A bonanza for the gaming industry during Christmas
On December 11, the British Parliament will vote on a draft Brexit agreement which the government negotiated with the EU recently. The announcement was made on November 26 by the Conservative MP and Chief Whip Julian Smith. Following some standard protocols, he also tweeted that the Brexit "Meaningful Vote debate" on the Brexit withdrawal plan will begin on December 4 and end on December 11, after five days of parliamentary debate. The debate in the British Parliament has already started, but it is not clear from the speeches and statements, both inside and outside the Parliament, if the MPs will ratify the Withdrawal Agreement, a 585-page document, next week and send it to the European Parliament and the EU Council for approval. So, readers, stay tuned next Tuesday, the eleventh of December.
At this point, it is by no means certain that PM Theresa May's own party members will vote for the agreed deal. The most contentious issues are the Irish Border plan and the uncertainty over future trade negotiations between the EU and the UK. "The agreement secures the rights of UK citizens in the EU, an agreed financial settlement, a backstop that (if used) would apply to the whole of the UK rather than only to Northern Ireland," according to a senior British lawyer. If everything goes according to May's plans, the UK will leave the EU on March 29, 2019, and then enter a transition phase until the end of 2020. During this transition period, the UK will still retain most ties with the EU, including free trade and migration, and negotiators from the two sides will work on the details of a new permanent relationship including trade arrangements. The transition period can be extended up to two years if needed. This is, undoubtedly, the best-case scenario.
Unfortunately, there are lots of ifs and buts in the various scenarios, and the British public is already showing signs of Brexit fatigue. If the PM loses the vote in Westminster, she has three options: she could go to Brussels to renegotiate the deal, decide to exit the EU without a deal, or step down as PM. There are other possibilities, too—most of them very remote: a second referendum on Brexit, fresh general elections, or cancelling Brexit. The last possibility was considered impossible until last week when the European Court of Justice's advocate general announced that the UK has the power to unilaterally revoke Article 50, the notification of its intention to leave the EU, before it quits!
Needless to point out that the uncertainty regarding the vote, and the chaos that would follow in case the deal is rejected by the parliament, is weighing heavily on British businesses as well as the common people. Christmas is just around the corner, and various media outlets are reporting that after more than two years of intense debates, speculations and uncertainty, there is a sense of weariness among the public too. The average British citizens would like for the tug-of-war over Brexit to end. According to some media reports, Theresa May is counting on the voters to convey their sentiments to their MPs, which will turn the tide in favour of the negotiated accord.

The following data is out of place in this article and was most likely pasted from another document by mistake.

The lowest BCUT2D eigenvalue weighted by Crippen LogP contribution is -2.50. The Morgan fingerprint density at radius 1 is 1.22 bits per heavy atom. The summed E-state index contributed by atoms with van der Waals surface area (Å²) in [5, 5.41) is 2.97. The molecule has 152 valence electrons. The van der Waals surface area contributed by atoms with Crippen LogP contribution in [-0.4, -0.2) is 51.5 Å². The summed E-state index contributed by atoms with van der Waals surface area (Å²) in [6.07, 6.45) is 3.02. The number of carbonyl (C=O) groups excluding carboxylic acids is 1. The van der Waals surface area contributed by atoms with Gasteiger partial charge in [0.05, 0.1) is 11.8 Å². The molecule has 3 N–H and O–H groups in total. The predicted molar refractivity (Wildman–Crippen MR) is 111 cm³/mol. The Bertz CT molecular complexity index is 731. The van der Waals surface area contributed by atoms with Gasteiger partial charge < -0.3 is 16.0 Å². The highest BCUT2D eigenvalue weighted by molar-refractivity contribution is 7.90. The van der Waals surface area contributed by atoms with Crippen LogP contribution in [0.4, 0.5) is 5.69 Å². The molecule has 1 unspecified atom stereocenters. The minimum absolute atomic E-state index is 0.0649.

For a casual or even a slightly engaged observer like me, the negotiations leading up to the Withdrawal Agreement constituted a period of endless roller-coaster rides. Now, the possibility that May could lose the parliamentary vote and resign as PM in dismay—or be replaced with or without a no-confidence motion—has given rise to mind-boggling scenarios and betting in the media and academia. All this reminded me of the days when I was a board game expert and could beat my opponents in any game of strategy. Board games are still very popular in my household. My children grew up with Monopoly, Trivial Pursuit, Battleship, and Candyland. Since they left the house, my wife and I have embraced new ones as they come out in the market. However, the ones we grew up with, Ludo and Snakes and Ladders, are still around for us to pass time with on a lazy Sunday afternoon.
The vote in the parliament and the run-up to the March 29 exit date has been a boon for the British gaming industry. This Christmas, some of the hottest gifts on the market are board games, jigsaw puzzles, and video games centred on Brexit. Some of the popular titles are "Brexit. The Board Game", "Brexit: The Board Game of Second Chances", "Brexit Survival Activity", etc.
"Brexit: The Board Game of Second Chances" is a dice-rolling game of strategy and sabotage for 2-4 players. The new video game, "Not Tonight", set in a dystopian post-Brexit Britain, follows the struggles of a bouncer of foreign ancestry in a world of xenophobia and immigrant camps.
Some of the scenarios in these games mimic the mathematical models used by the economic forecasting industry to forecast GDP, unemployment, inflation, etc.—under some five popular alternatives discussed for the next phase of the Brexit drama: Close relationship with EU; Economic partnership; Less close relationship; No-deal: Disruptive Brexit; and No-deal: Disorderly Brexit (with no transition).
Dr Abdullah Shibli is an economist, and Senior Research Fellow, International Sustainable Development Institute (ISDI), a think-tank in Boston, USA. His new memoir, Fairy Tales: Stories from my life, will be published by Jonantik soon.